On April 25, 2017, the U.S. Food and Drug Administration (FDA) issued warning letters to 14 companies that were selling fraudulently marketed products claiming to prevent, diagnose, treat, or cure cancer. In total, the companies produced more than 65 products that have been sold in the United States without FDA approval.
FDA Approves Nivolumab for Advanced or Metastatic Bladder Cancer
On February 2, 2017, the U.S. Food and Drug Administration (FDA) granted accelerated approval to nivolumab for treatment of patients with locally advanced or metastatic urothelial carcinoma who have disease progression during or following platinum-containing chemotherapy or have disease progression within 12 months of neoadjuvant or adjuvant treatment with a platinum-containing chemotherapy.
Combination Therapy Shows Promise for Chronic Myeloid Leukemia
According to the results of a new study published in Science Translational Medicine, a combination regimen consisting of a BCR-ABL tyrosine kinase inhibitor and a B-cell lymphoma 2 inhibitor may one day result in a cure for chronic myeloid leukemia.
FDA Approves Nivolumab for Recurrent or Metastatic Head and Neck Squamous Cell Carcinoma
FDA Approves Pembrolizumab for Treatment of Non-Small Cell Lung Cancer
Sentinel Node Dissection Sufficient for Localized Breast Cancer
FDA Approves Olaratumab for Soft Tissue Sarcoma
FDA Approves Atezolizumab for Advanced Non-Small Cell Lung Cancer
FDA Modifies Use of Erlotinib in NSCLC, Used Only in Patients With EGFR Tumor Mutations
Is Scalp Cooling the Right Decision for Your Patients?
Inotuzumab Ozogamicin May Improve Survival in ALL
Does the Sequence of Chemotherapy and Biotherapy Agents Matter?
Poliovirus May Be Key to Treating Glioblastoma
Pembrolizumab Associated With Long-Term Survival in Advanced Melanoma
FDA Approves Pembrolizumab for Head and Neck Squamous Cell Carcinoma
Radiotherapy Optimizes Outcomes and Quality of Life Through Interdisciplinary Care
FDA Offers Expanded Access to Patients in Need of Treatment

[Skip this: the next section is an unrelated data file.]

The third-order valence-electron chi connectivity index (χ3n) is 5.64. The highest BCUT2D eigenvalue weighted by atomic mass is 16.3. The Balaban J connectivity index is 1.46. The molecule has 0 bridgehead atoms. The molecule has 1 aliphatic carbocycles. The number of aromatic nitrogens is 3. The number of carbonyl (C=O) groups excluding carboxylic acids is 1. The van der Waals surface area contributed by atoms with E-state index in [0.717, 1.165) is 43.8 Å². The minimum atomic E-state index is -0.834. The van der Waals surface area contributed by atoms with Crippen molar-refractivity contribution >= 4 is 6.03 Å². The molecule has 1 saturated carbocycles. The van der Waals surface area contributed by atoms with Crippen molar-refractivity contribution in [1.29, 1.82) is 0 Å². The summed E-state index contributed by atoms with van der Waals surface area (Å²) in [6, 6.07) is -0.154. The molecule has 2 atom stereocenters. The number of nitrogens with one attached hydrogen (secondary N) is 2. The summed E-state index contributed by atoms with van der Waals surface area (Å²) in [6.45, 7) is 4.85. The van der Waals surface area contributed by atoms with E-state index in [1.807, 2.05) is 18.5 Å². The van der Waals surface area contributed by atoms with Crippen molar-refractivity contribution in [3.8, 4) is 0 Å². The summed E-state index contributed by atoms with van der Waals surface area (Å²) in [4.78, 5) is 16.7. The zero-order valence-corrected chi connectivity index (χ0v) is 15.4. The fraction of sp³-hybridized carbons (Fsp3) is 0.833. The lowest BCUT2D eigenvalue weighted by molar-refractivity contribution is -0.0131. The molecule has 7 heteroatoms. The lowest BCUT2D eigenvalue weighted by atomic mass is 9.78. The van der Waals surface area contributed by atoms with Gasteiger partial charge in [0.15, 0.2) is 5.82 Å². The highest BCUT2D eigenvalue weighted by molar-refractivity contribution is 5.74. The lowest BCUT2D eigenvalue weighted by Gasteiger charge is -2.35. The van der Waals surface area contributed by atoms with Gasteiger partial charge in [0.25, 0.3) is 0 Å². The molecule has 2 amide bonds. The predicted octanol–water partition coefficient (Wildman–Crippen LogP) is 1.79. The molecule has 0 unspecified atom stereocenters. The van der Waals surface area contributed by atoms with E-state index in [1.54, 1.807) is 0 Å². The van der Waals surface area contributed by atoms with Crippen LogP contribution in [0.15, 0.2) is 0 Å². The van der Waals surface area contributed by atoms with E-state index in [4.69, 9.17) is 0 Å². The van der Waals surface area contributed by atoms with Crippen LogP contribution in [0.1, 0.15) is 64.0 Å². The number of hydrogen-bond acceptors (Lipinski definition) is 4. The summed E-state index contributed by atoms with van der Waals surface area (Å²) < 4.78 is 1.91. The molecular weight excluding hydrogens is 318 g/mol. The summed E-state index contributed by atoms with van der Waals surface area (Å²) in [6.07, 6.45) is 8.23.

FDA Allows Marketing for First Nucleic Acid-Based Quantitation Test for Use During Treatment CML
CDC Advises Against Using Oral Liquid Docusate
Promote Cancer Prevention in the Face of Cancer Treatment
Checkpoint Inhibitors May Cause Pseudoprogression and Dose-Limiting Side Effects
Radiation Plus Chemotherapy Improves Survival From Low-Grade Gliomas
Proteins Targeting Tumor Microenviroment May Block Metastatic Ovarian Cancer Growth
FDA Approves Atezolizumab in Advanced or Metastatic Urothelial Carcinoma
Low-Dose Metformin May Reduce Risk of Colorectal Adenomas
New Treatment Approach May Be Effective for Aggressive Ovarian Cancer
FDA Approves Venetoclax for CLL
FDA Approves Defibrotide Sodium for Hepatic Veno-Occlusive Disease
FDA Approves Crizotinib for ROS1-Positive Lung Cancer
FDA Approves New Indication for Everolimus
FDA Approves New Indication for Obinutuzumab
On February 26, 2016, the U. S. Food and Drug Administration approved obinutuzumab (Gazyva® Injection, Genentech, Inc.) for use in combination with bendamustine followed by obinutuzumab monotherapy for the treatment of patients with follicular lymphoma (FL) who relapsed after, or are refractory to, a rituximab-containing regimen. Obinutuzumab was previously approved for use in combination with chlorambucil for the treatment of patients with previously untreated chronic lymphocytic leukemia.